I do not believe it is a good idea to construct a system of beliefs without substantial evidence. I know that some will say that we accept purgatory based upon tradition; however, I find it difficult to “tradition” something into existence. As a cradle Catholic, I can recall a great deal of discussion 50+ years ago about unbaptised babies going to a place called limbo, but that notion has apparently lost its appeal over the years. Could it be, could it possibly be that the notion purgatory will likewise fall by the wayside.


#17

John,

Purgatory does have Scriptural support. I would recommend reading Newman on this topic, as he held similar assumptions.


#18

[quote=John Colean] Much of what has been said about purgatory is conjecture and hypothesis, with very little evidence of its actual existence from Sacred Scripture. If purgatory actually exists and I am not sure one way or another, and if purgatory is as important as many of these threads seem to indicate, then it would appear logical to me that Paul would have made some direct references to it in his letters.

I do not believe it is a good idea to construct a system of beliefs without substantial evidence. I know that some will say that we accept purgatory based upon tradition; however, I find it difficult to “tradition” something into existence. As a cradle Catholic, I can recall a great deal of discussion 50+ years ago about unbaptised babies going to a place called limbo, but that notion has apparently lost its appeal over the years. Could it be, could it possibly be that the notion purgatory will likewise fall by the wayside.
[/quote]

Good point, here is your reference from Paul:

1 Cor 3:11 For no other foundation can any one lay than that which is laid, which is Jesus Christ. 12 Now if any one builds on the foundation with gold, silver, precious stones, wood, hay, straw-- 13 each man’s work will become manifest; for the Day will disclose it, because it will be revealed with fire, and the fire will test what sort of work each one has done. 14 If the work which any man has built on the foundation survives, he will receive a reward. 15 If any man’s work is burned up, he will suffer loss, though he himself will be saved, but only as through fire.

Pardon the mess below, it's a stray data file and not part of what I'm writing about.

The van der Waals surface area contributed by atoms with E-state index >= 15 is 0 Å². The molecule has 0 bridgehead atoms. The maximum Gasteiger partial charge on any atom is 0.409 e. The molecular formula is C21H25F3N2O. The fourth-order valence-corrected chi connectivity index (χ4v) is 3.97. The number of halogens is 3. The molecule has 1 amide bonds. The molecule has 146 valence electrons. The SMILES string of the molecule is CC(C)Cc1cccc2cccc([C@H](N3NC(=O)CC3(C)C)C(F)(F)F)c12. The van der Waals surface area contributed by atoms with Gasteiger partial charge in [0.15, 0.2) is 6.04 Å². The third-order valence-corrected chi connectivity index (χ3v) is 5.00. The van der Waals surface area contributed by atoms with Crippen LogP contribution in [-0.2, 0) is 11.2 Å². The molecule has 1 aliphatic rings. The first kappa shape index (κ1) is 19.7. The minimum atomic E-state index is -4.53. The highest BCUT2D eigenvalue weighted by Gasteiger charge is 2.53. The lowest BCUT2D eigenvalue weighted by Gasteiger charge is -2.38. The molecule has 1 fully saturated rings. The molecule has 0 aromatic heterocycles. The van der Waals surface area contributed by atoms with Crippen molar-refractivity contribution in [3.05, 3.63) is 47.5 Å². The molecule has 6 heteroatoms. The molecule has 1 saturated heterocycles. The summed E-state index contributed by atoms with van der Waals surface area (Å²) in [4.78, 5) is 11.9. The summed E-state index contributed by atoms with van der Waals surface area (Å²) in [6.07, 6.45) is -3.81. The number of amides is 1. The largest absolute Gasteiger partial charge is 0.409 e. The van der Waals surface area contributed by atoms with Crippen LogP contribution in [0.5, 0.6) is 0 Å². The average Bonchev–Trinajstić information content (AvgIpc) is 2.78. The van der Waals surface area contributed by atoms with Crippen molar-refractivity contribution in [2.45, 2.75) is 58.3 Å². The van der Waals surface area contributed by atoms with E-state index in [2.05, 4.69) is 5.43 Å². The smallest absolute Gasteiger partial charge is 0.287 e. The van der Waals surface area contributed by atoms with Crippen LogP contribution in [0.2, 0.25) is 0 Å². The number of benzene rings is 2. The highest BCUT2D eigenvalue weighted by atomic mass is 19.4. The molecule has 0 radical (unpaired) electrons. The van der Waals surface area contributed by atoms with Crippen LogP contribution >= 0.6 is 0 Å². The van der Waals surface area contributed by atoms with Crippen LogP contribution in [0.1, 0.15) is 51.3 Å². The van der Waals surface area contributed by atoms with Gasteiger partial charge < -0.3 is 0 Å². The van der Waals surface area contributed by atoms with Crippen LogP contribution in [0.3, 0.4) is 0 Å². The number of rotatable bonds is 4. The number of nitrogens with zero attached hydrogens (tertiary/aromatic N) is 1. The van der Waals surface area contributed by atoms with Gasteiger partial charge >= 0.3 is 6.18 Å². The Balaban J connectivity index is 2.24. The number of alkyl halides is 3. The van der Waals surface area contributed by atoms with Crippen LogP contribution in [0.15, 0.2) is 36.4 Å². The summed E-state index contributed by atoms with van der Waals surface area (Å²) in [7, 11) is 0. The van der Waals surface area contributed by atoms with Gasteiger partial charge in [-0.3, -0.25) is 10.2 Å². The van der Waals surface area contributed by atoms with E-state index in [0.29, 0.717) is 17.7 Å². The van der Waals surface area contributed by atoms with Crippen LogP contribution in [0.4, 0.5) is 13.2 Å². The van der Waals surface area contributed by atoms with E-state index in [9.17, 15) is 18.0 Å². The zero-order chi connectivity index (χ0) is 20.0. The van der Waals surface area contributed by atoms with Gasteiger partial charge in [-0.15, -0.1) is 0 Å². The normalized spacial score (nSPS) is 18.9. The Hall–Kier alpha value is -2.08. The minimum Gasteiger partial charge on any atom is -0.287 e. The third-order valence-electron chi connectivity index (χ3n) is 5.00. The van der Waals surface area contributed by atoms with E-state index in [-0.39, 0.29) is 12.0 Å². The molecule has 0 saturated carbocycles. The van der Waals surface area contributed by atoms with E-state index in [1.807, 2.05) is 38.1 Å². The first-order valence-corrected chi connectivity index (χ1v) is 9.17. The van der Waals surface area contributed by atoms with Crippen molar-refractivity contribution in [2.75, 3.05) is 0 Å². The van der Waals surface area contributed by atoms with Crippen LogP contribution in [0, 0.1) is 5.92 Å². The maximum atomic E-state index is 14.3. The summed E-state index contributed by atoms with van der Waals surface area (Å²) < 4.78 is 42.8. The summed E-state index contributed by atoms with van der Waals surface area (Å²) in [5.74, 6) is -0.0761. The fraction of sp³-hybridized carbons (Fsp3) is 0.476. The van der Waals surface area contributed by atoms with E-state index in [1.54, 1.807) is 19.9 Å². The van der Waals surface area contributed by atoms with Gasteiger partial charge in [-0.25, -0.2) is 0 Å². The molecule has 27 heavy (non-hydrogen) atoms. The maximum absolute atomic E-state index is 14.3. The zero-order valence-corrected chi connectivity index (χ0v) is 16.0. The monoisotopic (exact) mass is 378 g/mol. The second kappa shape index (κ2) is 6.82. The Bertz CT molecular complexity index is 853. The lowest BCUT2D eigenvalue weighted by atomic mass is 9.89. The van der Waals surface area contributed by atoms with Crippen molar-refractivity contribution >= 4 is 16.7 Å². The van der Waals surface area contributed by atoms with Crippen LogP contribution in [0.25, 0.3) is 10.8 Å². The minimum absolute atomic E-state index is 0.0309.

Paul cannot be talking about heaven because there is no suffering in heaven, likewise he cannot be talking about hell because nobody in hell is saved! The only logical explanation for this purging process that Paul speaks of of the doctrine of Purgatory.

Remember God’s love is an all consuming fire, the love of God burns away all remnants of sin so that the poor soul may enter heaven. Purgatory is not really a punishment, it is a gift, for without Purgatory those of us that die in an imperfect state would not be allowed into heaven. Praise God! :amen:


#19

[quote=Sherlock]PMV,

A standard analogy given to illustrate purgatory is as follows: you, out of passion or some other reason, sin against your neighbor by heaving a rock through his window—the window is broken. Afterwards, you realise what a jerk you have been and go to your neighbor and apologize. He accepts your repentance, as it is heartfelt and you truly wish not to break his window again. However, the window is still broken even though you have repented of the act. Justice requires that you repair the window.

[/quote]

Sherlock’s excellent explanation using the broken window usually suffices to get the point across.

Wow, deja vu! I could have sworn I already said this in a previous post! :slight_smile:


#20

I recall hearing Scott Hahn talk about purgatory not so much as a punishment as a process of purgation. He illustrated the fact that purgatory brings us a step closer to God. He noted that the angels that are closest to God in heaven are called the “seraphim,” which means “the burning ones.”

In faith,
Fiat